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Employer Sanctions

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NEWS
December 7, 1986
These are the some of penalities established by the new immigration law: Hiring--Employers cannot legally hire illegal aliens after Nov. 6, 1986. Employers also must comply with paper work requirements for all employees hired after that date. Necessary forms, however, are not yet available, and there will be no enforcement of this section of the law until June 1, 1987. For one year after that date, violators will receive a warning for the first offense.
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WORLD
November 27, 2011 | By Ken Ellingwood and Tracy Wilkinson, Los Angeles Times
The U.S. government has blacklisted more Mexican individuals and companies this year than any other single country or group — and that includes North Korea, Iran, Syria and Al Qaeda. Three hundred Mexicans and 180 Mexican companies are on the so-called kingpin designation list, the Treasury Department's roster of people and entities suspected of laundering money for drug traffickers or working for them in other capacities. U.S. banks, companies and people are barred from doing business with them.
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CALIFORNIA | LOCAL
September 4, 1997
Re "More Border Patrols, Yes, but Labor Issue Remains Key," editorial, Aug. 27: At a time that existing immigration laws are not being effectively enforced, an outside audit has found that the INS is not in compliance with federal law, and virtually all of the public sector (voter registration, law enforcement, education, welfare, emergency services, public health, etc.) makes no legal status/citizenship determination (often by statutory exemption), your call for increased sanctions on the private sector is at the very least premature.
NATIONAL
April 30, 2010 | By David G. Savage, Tribune Washington Bureau
The Supreme Court is nearly ready to take up a challenge to a strict Arizona immigration law — not the new measure that authorizes the police to arrest suspected illegal immigrants, but an earlier law that would punish employers who knowingly hire them. All the court needs now is for the Obama administration and its solicitor general, Elena Kagan, to weigh in. The case may provide a preview of the how the high court will rule eventually on the new law. And it could offer a glimpse of how Kagan — a possible nominee for the Supreme Court — views this contested subject.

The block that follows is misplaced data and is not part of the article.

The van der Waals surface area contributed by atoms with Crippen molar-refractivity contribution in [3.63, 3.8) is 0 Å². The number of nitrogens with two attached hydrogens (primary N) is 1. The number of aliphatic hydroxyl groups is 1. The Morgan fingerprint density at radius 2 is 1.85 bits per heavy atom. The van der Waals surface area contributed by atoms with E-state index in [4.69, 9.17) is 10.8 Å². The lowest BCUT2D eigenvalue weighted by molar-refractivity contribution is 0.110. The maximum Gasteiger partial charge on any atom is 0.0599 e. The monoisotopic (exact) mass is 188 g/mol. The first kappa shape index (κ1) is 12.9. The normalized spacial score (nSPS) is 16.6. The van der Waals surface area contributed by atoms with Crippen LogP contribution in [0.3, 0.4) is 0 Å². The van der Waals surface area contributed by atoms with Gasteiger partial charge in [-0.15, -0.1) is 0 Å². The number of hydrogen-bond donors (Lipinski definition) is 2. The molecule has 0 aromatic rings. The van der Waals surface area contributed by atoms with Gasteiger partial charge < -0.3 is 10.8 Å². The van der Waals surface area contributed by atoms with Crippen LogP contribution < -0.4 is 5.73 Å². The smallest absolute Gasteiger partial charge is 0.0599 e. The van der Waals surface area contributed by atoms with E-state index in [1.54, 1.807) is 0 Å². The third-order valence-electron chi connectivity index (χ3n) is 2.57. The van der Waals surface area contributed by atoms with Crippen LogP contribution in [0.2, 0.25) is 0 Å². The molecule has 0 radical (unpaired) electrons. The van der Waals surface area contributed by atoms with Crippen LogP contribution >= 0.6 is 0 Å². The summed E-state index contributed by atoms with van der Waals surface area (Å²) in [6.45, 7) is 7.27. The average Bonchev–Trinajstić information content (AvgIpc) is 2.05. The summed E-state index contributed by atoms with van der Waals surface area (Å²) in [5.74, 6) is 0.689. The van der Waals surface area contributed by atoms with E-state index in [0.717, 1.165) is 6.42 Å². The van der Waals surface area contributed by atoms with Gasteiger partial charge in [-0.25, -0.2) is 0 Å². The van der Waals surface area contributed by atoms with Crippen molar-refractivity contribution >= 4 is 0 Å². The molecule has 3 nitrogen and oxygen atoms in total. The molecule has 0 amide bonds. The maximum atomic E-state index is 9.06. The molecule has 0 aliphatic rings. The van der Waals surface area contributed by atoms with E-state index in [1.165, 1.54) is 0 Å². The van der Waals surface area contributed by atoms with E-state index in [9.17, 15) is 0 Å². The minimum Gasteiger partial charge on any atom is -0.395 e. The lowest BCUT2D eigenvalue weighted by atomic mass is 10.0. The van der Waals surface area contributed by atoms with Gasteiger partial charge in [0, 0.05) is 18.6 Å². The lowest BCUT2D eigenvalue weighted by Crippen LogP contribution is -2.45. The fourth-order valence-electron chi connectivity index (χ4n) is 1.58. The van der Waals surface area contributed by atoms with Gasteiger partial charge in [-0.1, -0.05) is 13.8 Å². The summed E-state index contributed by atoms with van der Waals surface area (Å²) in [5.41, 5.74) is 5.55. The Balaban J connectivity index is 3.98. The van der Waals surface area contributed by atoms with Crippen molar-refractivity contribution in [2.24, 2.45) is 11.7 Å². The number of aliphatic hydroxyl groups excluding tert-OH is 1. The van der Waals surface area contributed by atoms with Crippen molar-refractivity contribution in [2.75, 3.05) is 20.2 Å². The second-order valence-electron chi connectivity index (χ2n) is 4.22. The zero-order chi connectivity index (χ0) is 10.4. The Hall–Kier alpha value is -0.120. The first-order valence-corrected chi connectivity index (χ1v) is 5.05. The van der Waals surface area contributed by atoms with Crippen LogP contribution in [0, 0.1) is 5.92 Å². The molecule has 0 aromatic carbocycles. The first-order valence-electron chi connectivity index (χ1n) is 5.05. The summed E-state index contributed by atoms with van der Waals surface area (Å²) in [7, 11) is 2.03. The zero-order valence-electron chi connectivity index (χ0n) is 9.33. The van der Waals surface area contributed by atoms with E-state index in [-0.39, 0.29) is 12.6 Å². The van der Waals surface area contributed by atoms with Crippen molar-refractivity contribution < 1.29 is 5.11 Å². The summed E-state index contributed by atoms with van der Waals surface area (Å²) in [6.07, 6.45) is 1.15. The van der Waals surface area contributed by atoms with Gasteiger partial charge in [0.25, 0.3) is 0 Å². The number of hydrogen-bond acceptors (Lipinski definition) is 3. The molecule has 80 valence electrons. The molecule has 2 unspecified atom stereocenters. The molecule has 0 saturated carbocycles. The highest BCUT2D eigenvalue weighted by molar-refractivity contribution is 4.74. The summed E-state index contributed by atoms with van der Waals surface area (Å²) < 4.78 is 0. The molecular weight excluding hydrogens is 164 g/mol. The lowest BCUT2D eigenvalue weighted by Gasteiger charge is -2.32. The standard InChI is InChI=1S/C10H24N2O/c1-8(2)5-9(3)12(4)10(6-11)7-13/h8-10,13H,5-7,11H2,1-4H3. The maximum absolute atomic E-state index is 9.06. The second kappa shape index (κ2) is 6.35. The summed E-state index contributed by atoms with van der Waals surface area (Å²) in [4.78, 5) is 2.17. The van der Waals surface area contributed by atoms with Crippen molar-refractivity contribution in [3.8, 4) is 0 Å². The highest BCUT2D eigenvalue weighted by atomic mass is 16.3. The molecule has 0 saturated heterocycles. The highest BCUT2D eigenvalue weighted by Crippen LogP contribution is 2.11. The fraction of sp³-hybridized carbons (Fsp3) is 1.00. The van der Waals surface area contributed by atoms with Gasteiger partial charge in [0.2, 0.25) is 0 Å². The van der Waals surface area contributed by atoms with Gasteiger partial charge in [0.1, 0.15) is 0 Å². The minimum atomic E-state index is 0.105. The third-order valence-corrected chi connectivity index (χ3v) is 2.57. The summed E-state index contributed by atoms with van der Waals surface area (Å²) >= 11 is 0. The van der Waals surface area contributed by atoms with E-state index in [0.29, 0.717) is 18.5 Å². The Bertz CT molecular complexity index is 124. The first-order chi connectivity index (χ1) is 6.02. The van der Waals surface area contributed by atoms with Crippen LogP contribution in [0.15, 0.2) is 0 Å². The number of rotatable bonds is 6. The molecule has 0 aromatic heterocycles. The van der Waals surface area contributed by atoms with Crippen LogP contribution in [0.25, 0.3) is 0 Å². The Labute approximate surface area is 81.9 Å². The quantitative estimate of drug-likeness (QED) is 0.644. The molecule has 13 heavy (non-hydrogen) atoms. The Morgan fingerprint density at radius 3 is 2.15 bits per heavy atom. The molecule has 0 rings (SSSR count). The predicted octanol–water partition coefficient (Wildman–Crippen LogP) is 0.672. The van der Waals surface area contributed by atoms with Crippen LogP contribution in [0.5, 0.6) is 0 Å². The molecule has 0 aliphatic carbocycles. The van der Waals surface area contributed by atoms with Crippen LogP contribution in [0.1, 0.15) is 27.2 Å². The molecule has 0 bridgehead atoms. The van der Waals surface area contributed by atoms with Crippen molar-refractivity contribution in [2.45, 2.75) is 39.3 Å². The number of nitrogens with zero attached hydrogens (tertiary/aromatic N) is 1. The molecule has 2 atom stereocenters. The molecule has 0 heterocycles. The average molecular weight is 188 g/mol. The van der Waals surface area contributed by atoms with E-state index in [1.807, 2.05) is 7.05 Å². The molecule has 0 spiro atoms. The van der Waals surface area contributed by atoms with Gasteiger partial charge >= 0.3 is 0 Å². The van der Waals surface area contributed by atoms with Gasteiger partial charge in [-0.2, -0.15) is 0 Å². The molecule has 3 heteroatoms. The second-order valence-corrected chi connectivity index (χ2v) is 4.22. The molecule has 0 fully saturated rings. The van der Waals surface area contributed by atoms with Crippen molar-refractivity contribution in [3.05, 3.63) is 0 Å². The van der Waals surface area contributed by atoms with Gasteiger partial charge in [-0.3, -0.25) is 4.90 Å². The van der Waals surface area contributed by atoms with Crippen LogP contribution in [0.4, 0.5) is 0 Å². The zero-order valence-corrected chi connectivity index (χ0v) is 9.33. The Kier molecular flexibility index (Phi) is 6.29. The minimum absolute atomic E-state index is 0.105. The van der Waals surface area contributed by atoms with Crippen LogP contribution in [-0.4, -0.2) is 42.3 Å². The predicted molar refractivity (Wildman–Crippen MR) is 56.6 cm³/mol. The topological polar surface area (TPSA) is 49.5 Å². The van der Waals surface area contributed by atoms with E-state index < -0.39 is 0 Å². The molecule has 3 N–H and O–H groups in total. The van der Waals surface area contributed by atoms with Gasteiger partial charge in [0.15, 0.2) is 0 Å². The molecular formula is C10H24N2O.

NEWS
November 18, 1988 | RUSSELL CHANDLER, Times Religion Writer
Stopping just short of advocating that employers break the law by hiring illegal aliens, the nation's Roman Catholic bishops Thursday committed their church to stepping up its opposition to so-called "employer sanctions" imposed by the 1986 federal Immigration Reform and Control Act.
CALIFORNIA | LOCAL
July 12, 1990 | HECTOR TOBAR, TIMES STAFF WRITER
Despite opposition from a vocal minority who briefly disrupted the NAACP's national convention, the civil rights group Wednesday approved a resolution calling for a repeal of penalties against employers who hire illegal immigrant workers. The vote gives a major boost to the drive to abolish employer sanctions and helps salve wounds that have developed in the relationship between the NAACP and Latino groups.
NEWS
May 2, 1987 | LEE MAY, Times Staff Writer
With a Senate panel's passage of a last-ditch amendment this week, an effort to postpone the employer sanctions in the new immigration reform law is gathering steam, supporters said Friday. The campaign is being spearheaded by Sen. Dennis DeConcini (D-Ariz.), who complained in an interview that many businesses contacted "said they didn't know anything about the sanctions," which are scheduled to go into effect June 1.
CALIFORNIA | LOCAL
July 13, 1987 | STEPHEN BRAUN, Times Staff Writer
The last time immigration agent Edward Smyth showed up at the Pico Rivera offices of the California Box Co., he was not a welcome guest. During a November, 1985, raid on the plant, Smyth and fellow Immigration and Naturalization Service investigators herded off 20 illegal alien workers so quickly that one of the owners, John Widera, later complained that his box-stamping machines were left running unattended.
NEWS
February 10, 1987 | LEE MAY, Times Staff Writer
Proposed rules for implementing employer sanctions and the granting of legal status for aliens under the landmark immigration law "have serious weaknesses," a coalition of 28 interest groups has charged. In written comments submitted to the Immigration and Naturalization Service last week and in interviews Monday, the coalition criticized various proposed regulations as unclear, difficult to comply with and unfair to the illegal immigrants who will apply for legal status beginning May 5.
OPINION
June 2, 2005
Re "Employers of Illegal Immigrants Face Little Risk of Penalty," May 29: If we want to reduce illegal immigration, we must sanction the entire spectrum of illegal employers, from the multinational CEO who knowingly contracts with a supplier of undocumented janitors to the middle-class family that hires undocumented cleaners, gardeners and nannies. Supply-side solutions never work: As long as a demand exists, the supply will rise up to meet it. Prohibition proved that. Employers demand cheap, disposable workers, and so the supply comes.